Descriptive Catalogue (1809)

From Wikipedia, the free encyclopedia
Jump to: navigation, search
The title page of the Descriptive Catalogue

The Descriptive Catalogue of 1809 is a description of, and prospectus for, an exhibition by William Blake of a number of his own illustrations for various topics, but most notably including a set of illustrations to Chaucer's Canterbury Tales, this last being a response to a collapsed contract with dealer Robert Cromek.

Having conceived the idea of portraying the characters in Chaucer's Canterbury Pilgrims, Blake approached Cromek with a view to marketing an engraving. Knowing that Blake was too eccentric to produce a popular work, Cromek promptly commissioned Thomas Stothard to execute the concept. When Blake learned that he had been cheated, he broke off contact with Stothard, formerly a friend. He also set up an independent exhibition in his brother's haberdashery shop at 27 Broad Street in the Soho district of London. The exhibition was designed to market his own version of the Chaucer illustration, along with other works. As a result he wrote his Descriptive Catalogue of 1809, which contains what Anthony Blunt has called a "brilliant analysis" of Chaucer. It is regularly anthologised as a classic of Chaucer criticism.[1] It also contained detailed explanations of his other paintings.

The price of the Catalogue was 2s 6d (one eighth of a pound sterling), and of admission to the exhibition 1s (one twentieth of a pound sterling); the usual price for exhibitions at the period. At the time a minor house servant might be paid ten pounds per year. An Index to the Catalogue was free with admission to the exhibition.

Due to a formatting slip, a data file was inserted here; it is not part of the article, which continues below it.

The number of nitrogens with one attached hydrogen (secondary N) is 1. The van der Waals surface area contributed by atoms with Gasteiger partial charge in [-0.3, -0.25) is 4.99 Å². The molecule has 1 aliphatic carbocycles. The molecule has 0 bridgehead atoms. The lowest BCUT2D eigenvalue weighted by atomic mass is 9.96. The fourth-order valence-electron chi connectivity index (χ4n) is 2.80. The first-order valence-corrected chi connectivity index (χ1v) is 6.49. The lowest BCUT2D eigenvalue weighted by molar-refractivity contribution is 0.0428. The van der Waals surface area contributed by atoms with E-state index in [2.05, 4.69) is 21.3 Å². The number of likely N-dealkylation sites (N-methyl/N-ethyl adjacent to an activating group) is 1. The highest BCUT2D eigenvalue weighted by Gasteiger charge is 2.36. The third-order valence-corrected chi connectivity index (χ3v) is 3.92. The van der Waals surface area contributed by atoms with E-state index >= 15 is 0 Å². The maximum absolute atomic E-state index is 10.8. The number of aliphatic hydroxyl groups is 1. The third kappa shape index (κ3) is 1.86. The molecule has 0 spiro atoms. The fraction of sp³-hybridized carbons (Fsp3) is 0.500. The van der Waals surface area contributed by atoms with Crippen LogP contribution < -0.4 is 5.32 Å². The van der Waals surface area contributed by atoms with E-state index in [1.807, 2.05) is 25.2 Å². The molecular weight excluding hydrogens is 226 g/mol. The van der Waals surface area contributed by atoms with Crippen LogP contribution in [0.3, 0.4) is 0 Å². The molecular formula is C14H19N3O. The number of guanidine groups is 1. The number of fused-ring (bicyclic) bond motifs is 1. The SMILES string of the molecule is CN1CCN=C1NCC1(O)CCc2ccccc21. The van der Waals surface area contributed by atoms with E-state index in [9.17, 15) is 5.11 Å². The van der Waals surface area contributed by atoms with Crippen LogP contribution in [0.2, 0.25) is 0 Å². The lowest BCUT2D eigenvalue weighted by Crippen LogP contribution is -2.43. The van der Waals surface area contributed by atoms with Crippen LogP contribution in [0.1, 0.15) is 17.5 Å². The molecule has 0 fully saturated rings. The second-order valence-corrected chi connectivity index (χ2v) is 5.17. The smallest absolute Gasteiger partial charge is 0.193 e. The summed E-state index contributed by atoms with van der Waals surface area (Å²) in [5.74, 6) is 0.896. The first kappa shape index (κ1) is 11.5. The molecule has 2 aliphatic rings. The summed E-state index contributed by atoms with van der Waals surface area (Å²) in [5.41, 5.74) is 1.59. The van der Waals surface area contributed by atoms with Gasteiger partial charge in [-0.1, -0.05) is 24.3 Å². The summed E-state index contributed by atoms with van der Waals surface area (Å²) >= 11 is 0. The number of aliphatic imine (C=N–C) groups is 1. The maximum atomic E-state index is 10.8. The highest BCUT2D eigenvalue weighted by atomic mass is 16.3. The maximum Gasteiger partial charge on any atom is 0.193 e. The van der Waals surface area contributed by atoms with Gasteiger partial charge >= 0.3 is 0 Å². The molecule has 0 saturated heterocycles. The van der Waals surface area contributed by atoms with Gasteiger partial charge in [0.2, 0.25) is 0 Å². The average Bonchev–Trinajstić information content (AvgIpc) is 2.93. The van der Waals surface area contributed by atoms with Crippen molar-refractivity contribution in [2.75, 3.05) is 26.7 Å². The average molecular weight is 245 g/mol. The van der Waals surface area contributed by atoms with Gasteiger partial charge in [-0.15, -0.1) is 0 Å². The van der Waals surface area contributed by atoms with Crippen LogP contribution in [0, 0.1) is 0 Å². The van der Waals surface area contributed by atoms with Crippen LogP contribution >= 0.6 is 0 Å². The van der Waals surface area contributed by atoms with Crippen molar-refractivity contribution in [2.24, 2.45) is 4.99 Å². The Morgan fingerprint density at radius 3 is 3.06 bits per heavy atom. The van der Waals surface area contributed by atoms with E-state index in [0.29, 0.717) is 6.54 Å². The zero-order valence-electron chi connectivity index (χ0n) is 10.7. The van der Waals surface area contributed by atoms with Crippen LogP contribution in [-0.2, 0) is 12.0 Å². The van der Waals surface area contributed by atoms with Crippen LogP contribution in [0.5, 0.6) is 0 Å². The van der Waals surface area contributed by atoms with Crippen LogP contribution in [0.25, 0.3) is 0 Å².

The Preface to the Catalogue begins with a diatribe against "the Venetian" Correggio and Titian. It concludes (using the conventional spellings of his day):

Colouring does not depend on where the Colours are put, but on where the lights and darks are put, and all depends on Form or Outline, on where that is put; where that is wrong, the Colouring never can be right; and it is always wrong in Titian and Correggio, Rubens and Rembrandt. Till we get rid of Titian and Correggio, Rubens and Rembrandt, We never shall equal Rafael and Albert Durer, Michael Angelo, and Julio Romano.

Although now lost, The Ancient Britons was the most sensational of the works displayed and with dimensions of some 10 ft by 14 ft, was the largest work ever executed by Blake. The painting depicted the last battle of King Arthur against the Romans.

The exhibition was very poorly attended, with none of the temperas or watercolours sold and was described as "a dead failure". There was only one review, in The Examiner, which was hostile.

Between April and October 2009 many of the works displayed at the original exhibition were displayed together once more at Tate Britain.[2]

Works included[edit]

The Index to the Catalogue is as follows:-

Image Number Title Notes
Blake Nelson Leviathan.jpg I The Spiritual form of Nelson guiding Leviathan

c. 1805-9, Butlin #649